Road Company? Nay. How ‘Rodi Kopany’ Came To Be

4 mins read

My grandpa is 80+ years old now. The other day I asked him how ‘Rodi Kopany’ came to be. He told me ‘rodi’ in dholuo means crossroad. Many paths crossed at Rodi.

He told me that the first senior colonial administrator operated from Kisii from where he had to ‘oversee’ the entire south nyanza, ‘as it then was’.

That colonial administrors placed a ‘rodi’ beacon mark on the current place we call rodi because they judged it as a ‘centre point’, from where they could disperse to other hinter southern lands.

There was an Opany who lived by, who used to sell his wares on that landmark because many paths crossed there.

So, Rodi, contrary to popular myth, is not a name of a person. Whereas ‘Rodi Kopany’ sounds like someone’s name in the order of ‘Rodi wuod Opany’, there was no one called Rodi. Or to put it differently, none of Opany’s sons was named Rodi.

Saying Rodi Kopany has the same effect as saying Wath KOdhiambo. ‘Wath’ in this case does not mean Odhiambo’s son, but Odhiambo’s ‘riverfront’. In fact, sometimes, the riverfront may not even ‘belong’ to Odhiambo as a personal property…I hope you are still following.

Rodi, according to my grandpa, is dholuo word meaning ‘kuma yore radore’ or ‘romoe’, that is, a place where many paths ‘meet’ or ‘met’. A junction. And it is true. Rodi, till today, is the meeting point of ‘five paths’, which are today major ‘roads’.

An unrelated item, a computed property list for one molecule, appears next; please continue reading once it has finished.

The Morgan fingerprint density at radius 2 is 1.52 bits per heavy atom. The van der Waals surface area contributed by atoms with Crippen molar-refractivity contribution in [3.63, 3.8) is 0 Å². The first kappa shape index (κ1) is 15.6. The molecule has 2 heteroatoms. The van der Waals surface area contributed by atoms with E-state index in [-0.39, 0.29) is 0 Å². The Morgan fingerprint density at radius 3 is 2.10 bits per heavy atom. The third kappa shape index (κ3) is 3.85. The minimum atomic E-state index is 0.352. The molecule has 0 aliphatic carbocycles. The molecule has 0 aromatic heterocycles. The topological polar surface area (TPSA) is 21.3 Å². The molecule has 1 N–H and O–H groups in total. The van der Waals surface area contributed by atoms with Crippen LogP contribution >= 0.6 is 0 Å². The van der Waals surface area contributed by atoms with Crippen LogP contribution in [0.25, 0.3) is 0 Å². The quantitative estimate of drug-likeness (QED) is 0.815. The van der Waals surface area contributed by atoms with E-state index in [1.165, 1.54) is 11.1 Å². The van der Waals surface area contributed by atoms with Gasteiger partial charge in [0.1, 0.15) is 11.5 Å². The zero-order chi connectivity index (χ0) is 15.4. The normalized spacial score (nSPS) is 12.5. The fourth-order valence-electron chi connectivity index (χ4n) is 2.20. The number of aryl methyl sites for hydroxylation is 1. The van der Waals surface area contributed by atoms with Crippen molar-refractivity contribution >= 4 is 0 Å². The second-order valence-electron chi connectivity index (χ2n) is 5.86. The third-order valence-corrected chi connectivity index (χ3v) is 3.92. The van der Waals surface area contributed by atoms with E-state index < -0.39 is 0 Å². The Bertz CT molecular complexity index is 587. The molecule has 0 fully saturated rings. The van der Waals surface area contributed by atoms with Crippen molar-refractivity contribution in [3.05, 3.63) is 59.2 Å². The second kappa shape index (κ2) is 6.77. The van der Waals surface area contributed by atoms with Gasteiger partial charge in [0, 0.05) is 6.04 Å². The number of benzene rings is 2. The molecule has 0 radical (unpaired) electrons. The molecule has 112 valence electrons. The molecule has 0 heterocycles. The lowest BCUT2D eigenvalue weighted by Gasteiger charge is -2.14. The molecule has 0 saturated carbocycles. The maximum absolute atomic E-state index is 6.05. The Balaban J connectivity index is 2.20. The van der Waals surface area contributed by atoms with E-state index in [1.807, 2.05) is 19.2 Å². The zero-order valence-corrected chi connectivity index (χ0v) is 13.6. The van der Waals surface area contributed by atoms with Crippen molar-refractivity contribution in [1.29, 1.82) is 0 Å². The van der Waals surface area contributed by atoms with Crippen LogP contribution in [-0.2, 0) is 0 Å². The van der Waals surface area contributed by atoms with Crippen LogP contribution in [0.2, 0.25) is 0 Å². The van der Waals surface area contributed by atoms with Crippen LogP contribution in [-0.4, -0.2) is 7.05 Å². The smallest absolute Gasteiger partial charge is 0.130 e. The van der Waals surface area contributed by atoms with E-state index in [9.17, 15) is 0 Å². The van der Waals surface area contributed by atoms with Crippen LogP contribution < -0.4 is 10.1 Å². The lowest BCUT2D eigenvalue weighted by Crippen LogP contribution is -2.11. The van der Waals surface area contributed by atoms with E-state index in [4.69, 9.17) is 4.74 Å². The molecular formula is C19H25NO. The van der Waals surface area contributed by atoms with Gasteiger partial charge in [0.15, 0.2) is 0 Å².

The road from Kisii via Rongo to Homa Bay passes through Rodi.

The road from Sori to Kisii passes through Rodi.

This road, however, never originally passed Rodi. From Sori, it diverted northwards, at a place called Ongeng, just past Mirogi; passed through Sikwadhi, Obera, Magina, then continued straight towards Opapo but then took a right detour towards Maram….and crossed onwards to Kisii…the reason for this detour meant the road never passed through ‘Kanyada lands’ as the entire stretch upto the point it enters Gusii is Kabwoch. There were trees planted along that route to mark the road. There are bridges on that route, built in the 1920s, still intact!

My grandpa told me the colonial beacon placed at/on Rodi had the force of law, and it was a grave offense to tamper with it. My grandpa’s account is the most realistic to me, of all the stories I have heard about Rodi, of which the most far-fetched is the one that claims there was a road company at that spot, and that is what our forebearers corrupted as ‘Rodi Kopany’, because, goes the myth, they couldn’t pronounce the words ‘Road Company’.

If your grandfather is still alive, and you are a southern indigene, ask him about Rodi. How did the place get its name? The other alternative is to ask Odhiambo Levin Opiyo, to check it out at HM’s library in London!

Dikembe Disembe is a political researcher and writer

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